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Sagansky Expected to Be Named Head of Sony Software : Entertainment: Ex-CBS executive is said to be in final negotiations.

August 29, 1994|JOHN LIPPMAN | TIMES STAFF WRITER

Jeffrey Sagansky, the former chief programmer at CBS who guided the network from third to first place in the ratings, is expected to be named president of Sony Software, the holding company of Sony Pictures, Sony Music and the company's growing multimedia operations, knowledgeable sources said Sunday.

Sagansky, who left CBS earlier this summer, will report to current Sony Software President Michael P. Schulhof, who is expected to be promoted to chairman of Sony Software, the sources added. Sagansky will be based in New York.

Sagansky is said to be in final negotiations and an announcement is expected be made later this week.

Since leaving CBS when his contract expired, Sagansky has been weighing various offers, including becoming a partner in Savoy Pictures, the independent film production and distribution company.

But in an unusual arrangement, Sony Pictures Chairman Peter Guber will continue to report directly to Schulhof. That may be only a temporary arrangement, however, because many people in the industry expect Guber, who has headed Sony Pictures for nearly five years, to return to producing as early as next year. The appointment of Sagansky will put an executive who has experience in both television and the movie industry at the helm of one of the largest entertainment companies in the country. Before he joined CBS in 1989, Sagansky was president of TriStar pictures, a Sony subsidiary.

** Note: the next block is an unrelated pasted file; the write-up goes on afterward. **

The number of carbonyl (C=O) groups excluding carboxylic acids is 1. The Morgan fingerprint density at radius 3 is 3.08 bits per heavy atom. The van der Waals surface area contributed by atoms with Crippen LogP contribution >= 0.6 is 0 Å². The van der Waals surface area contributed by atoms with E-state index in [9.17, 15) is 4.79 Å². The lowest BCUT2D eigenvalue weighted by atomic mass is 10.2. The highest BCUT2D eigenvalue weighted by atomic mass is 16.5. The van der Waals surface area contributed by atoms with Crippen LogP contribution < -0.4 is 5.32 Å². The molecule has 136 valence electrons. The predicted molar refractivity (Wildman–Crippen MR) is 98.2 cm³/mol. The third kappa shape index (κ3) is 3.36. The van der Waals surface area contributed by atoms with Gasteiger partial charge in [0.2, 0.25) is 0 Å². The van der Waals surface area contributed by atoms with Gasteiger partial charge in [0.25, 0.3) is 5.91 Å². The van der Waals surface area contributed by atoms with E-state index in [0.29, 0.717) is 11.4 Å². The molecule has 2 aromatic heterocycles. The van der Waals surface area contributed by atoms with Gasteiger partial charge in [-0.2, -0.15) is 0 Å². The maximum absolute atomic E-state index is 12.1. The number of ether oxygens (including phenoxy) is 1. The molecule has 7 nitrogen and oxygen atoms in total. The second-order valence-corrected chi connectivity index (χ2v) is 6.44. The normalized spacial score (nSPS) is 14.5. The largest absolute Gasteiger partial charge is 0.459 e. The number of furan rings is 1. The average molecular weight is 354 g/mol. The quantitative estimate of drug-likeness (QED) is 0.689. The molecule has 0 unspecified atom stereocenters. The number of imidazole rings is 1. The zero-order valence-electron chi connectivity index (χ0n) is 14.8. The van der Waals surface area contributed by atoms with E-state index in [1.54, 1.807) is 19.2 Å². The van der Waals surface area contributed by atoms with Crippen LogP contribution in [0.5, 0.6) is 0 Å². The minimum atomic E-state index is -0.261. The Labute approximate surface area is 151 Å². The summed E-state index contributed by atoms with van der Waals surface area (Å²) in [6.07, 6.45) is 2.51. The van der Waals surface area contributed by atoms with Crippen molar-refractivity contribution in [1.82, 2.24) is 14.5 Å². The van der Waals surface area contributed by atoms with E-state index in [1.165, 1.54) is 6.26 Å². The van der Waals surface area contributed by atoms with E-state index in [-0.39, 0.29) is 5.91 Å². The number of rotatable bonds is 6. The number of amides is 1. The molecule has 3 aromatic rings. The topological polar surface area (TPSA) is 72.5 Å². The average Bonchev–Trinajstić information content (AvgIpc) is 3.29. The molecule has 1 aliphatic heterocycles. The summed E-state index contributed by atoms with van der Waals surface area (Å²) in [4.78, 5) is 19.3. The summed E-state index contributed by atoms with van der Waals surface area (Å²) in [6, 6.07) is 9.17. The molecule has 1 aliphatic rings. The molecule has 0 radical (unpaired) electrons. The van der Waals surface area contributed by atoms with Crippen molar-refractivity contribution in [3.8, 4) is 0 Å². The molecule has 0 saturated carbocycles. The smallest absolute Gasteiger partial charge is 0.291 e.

Sagansky, who is out of town, could not be reached for comment. Sony officials also could not be reached for comment.

Exactly how Sagansky and Schulhof will delineate responsibilities is not clear. Sony has often been criticized for being top heavy with senior managers and Sagansky's appointment could signal that other changes are in the works.

Although Sony Music, whose artists include Pearl Jam, Bruce Springsteen and Mariah Carey, has been achieving record results, the film division has lagged behind the other big Hollywood studios. Movie revenue dropped 7% to $3.2 billion for the fiscal year ended March 31.

On the television side, the studio has also been without a big hit in recent years, with the exception of the NBC comedy "Mad About You." The television division is also more than a year behind schedule in launching a new cable TV game show channel.

There had been speculation in recent weeks that Sony was wooing Disney studio Chairman Jeffrey Katzenberg, who lost a bid to play a large role at the entertainment company. But last week, Sony denied that it was in negotiations with Katzenberg.

Times staffer Alan Citron also contributed to this story.

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